Honestly, The Locust Years is the first book I really considered publishing. That book represents the 15 year journey of healing I have been on since my mother’s death and my entry into therapy where I was diagnosed with complex PTSD. The inspiration to put the poems I wrote over this time period together and publish as a collection came from knowing that I could help other people, raise awareness, and even just stand in solidarity. I know I am not the only kid to ever grow up with a parent who has an undiagnosed mental illness. I know my mother was not the only person with mental health problems who was terrified that if anyone found out about her struggles, she would be committed to some horrible institution and be stigmatized for life. And I know that fellow C-PTSD sufferers need to see that healing is possible. If there’s been one thing I’ve had to learn, it’s that healing is a journey, not a destination. So I guess to really answer the question, I have to say that I get inspired when I think I can create a book can really make a difference.
Do you have other hobbies that maybe provide an outlet for your message and do they ever play into your writing?
Oh my goodness, I have so many hobbies! I’ll try to focus on my favorites. I play the guitar. I always wanted to and kept putting off learning. Then my dad gave me his guitar on his deathbed. I figured that was a sign. I took 4-5 lessons til I could pick up the sound, and haven’t looked back since. I’ve even started writing a few songs! I also have picked up painting in recent years. I love art, and it feels very satisfying to create something original! Finally, I have always loved the outdoors, and this year have hiked pretty hardcore. I hiked all winter, even some in 30 degree weather, which I was really proud of because I hate the cold! Some friends and I are planning to do a section of the Appalachian Trail in October.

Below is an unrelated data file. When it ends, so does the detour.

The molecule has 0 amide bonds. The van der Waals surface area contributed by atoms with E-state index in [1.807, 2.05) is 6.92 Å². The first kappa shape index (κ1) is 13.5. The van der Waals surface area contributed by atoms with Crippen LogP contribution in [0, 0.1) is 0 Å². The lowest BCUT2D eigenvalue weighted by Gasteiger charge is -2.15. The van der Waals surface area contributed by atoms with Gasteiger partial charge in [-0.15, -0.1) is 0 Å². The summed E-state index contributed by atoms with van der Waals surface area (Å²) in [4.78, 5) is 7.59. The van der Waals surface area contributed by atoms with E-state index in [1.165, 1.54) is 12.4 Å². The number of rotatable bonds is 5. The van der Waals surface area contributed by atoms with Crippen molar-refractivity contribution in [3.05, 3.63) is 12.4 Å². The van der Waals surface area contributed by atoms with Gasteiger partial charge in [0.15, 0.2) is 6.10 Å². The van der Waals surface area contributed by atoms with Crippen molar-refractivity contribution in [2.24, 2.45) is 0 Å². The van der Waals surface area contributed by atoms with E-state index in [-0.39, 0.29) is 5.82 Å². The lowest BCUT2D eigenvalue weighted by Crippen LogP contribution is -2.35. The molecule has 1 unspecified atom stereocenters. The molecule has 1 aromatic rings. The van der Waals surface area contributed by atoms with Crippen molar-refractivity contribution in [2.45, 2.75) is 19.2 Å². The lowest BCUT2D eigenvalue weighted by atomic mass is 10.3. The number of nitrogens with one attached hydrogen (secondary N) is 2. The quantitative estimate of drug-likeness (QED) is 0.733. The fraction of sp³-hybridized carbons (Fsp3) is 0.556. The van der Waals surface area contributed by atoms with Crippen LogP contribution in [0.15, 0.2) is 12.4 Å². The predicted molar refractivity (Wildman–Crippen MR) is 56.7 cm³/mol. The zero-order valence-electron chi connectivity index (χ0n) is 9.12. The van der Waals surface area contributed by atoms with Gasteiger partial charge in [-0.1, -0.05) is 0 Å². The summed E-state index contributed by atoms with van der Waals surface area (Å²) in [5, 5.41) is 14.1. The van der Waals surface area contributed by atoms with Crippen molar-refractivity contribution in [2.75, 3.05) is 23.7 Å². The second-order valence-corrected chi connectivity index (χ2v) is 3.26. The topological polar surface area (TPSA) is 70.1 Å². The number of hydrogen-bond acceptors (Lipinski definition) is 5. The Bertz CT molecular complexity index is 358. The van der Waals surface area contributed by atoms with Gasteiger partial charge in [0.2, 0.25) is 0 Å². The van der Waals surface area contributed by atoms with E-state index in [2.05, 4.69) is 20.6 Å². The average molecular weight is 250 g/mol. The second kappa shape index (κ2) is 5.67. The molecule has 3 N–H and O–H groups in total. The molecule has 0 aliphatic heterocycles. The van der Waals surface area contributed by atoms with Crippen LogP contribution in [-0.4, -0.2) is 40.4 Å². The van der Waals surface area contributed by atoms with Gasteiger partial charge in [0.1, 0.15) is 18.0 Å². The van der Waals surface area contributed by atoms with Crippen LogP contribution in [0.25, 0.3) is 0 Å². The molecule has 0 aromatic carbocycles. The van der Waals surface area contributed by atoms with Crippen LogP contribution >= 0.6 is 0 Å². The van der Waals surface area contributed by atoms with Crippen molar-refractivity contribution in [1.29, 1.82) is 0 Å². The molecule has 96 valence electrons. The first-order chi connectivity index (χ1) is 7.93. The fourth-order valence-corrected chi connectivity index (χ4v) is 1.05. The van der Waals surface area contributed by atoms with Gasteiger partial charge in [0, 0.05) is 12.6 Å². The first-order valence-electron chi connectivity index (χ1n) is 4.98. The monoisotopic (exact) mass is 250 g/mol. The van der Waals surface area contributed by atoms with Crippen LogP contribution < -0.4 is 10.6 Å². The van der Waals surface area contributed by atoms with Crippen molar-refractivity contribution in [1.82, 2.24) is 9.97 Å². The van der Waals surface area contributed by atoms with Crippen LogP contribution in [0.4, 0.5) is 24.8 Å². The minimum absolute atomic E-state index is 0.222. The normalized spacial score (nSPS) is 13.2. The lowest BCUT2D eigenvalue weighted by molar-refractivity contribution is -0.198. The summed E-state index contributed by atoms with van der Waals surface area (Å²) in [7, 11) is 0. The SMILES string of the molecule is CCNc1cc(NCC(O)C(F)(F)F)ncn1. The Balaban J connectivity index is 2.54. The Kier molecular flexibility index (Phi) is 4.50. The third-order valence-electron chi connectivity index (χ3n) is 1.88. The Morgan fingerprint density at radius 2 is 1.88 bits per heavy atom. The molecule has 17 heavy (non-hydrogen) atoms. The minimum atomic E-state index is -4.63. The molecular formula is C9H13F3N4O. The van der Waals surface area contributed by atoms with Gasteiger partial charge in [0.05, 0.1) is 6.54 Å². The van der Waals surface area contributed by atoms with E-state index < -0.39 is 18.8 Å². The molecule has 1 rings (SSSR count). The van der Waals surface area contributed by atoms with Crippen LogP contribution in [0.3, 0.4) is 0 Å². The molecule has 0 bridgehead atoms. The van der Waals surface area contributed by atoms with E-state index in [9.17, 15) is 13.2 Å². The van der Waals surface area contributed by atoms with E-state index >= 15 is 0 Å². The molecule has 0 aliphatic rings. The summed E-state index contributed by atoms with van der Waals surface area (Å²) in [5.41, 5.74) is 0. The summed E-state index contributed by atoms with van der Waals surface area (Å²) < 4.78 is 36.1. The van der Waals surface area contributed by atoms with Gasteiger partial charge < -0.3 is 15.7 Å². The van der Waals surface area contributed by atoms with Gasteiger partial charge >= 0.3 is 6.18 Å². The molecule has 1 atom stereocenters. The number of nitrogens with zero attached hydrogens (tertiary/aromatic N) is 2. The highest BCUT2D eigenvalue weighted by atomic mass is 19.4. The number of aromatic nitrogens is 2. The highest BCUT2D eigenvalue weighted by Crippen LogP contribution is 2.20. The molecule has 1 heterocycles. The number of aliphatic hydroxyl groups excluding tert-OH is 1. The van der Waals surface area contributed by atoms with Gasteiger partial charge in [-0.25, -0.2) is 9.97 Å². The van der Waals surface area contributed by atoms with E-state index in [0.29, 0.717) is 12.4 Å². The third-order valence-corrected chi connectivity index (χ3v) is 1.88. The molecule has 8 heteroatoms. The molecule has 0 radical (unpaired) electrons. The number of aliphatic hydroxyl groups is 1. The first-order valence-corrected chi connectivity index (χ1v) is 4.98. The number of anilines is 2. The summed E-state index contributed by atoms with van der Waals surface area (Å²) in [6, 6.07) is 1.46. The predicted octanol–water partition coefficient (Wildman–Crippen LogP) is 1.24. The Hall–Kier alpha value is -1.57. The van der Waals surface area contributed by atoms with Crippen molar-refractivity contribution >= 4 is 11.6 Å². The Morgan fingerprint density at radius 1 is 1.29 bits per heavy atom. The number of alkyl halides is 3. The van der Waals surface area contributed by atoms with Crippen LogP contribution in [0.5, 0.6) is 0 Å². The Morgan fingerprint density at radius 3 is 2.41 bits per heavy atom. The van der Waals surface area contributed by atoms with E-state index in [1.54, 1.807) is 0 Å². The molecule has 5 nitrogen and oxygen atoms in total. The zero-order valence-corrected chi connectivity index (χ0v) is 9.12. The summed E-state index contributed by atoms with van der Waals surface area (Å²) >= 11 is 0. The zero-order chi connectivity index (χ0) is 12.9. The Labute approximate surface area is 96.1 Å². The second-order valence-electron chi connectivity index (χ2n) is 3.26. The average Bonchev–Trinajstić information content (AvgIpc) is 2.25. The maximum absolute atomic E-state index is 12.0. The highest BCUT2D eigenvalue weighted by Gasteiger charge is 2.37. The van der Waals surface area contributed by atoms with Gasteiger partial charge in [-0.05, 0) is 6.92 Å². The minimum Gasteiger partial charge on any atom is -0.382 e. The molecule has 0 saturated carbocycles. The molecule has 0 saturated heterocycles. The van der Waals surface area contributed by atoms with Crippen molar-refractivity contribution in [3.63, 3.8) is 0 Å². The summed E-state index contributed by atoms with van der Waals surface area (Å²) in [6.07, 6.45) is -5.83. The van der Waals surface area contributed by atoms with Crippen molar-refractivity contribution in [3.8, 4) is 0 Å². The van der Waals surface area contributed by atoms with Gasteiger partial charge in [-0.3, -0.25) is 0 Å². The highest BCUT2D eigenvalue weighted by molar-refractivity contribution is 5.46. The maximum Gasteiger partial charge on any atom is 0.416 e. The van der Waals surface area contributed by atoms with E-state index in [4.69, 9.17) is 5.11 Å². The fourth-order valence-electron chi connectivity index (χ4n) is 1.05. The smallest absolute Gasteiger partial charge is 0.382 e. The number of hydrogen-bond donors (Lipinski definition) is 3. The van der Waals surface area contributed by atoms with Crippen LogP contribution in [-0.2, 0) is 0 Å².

Do my hobbies play into my writing? I’d have to say yes. It has been my experience that all creative endeavors feed each other. Probably #1 though is hiking. The outdoors gives me endless new inspirations. It always has. There’s even a poem in my book titled “Relationships with Trees!”
What advice would you give someone who wants to be a writer?
Let it flow. Don’t judge what you write. Don’t develop some mental block about what it “should” be. Just let whatever your soul wants to say flow out authentically.
That is good advice. So often writer's don't write because.... and what comes after the "because" often is not something they can change or overcome. What is the best advice you have ever been given as a writer?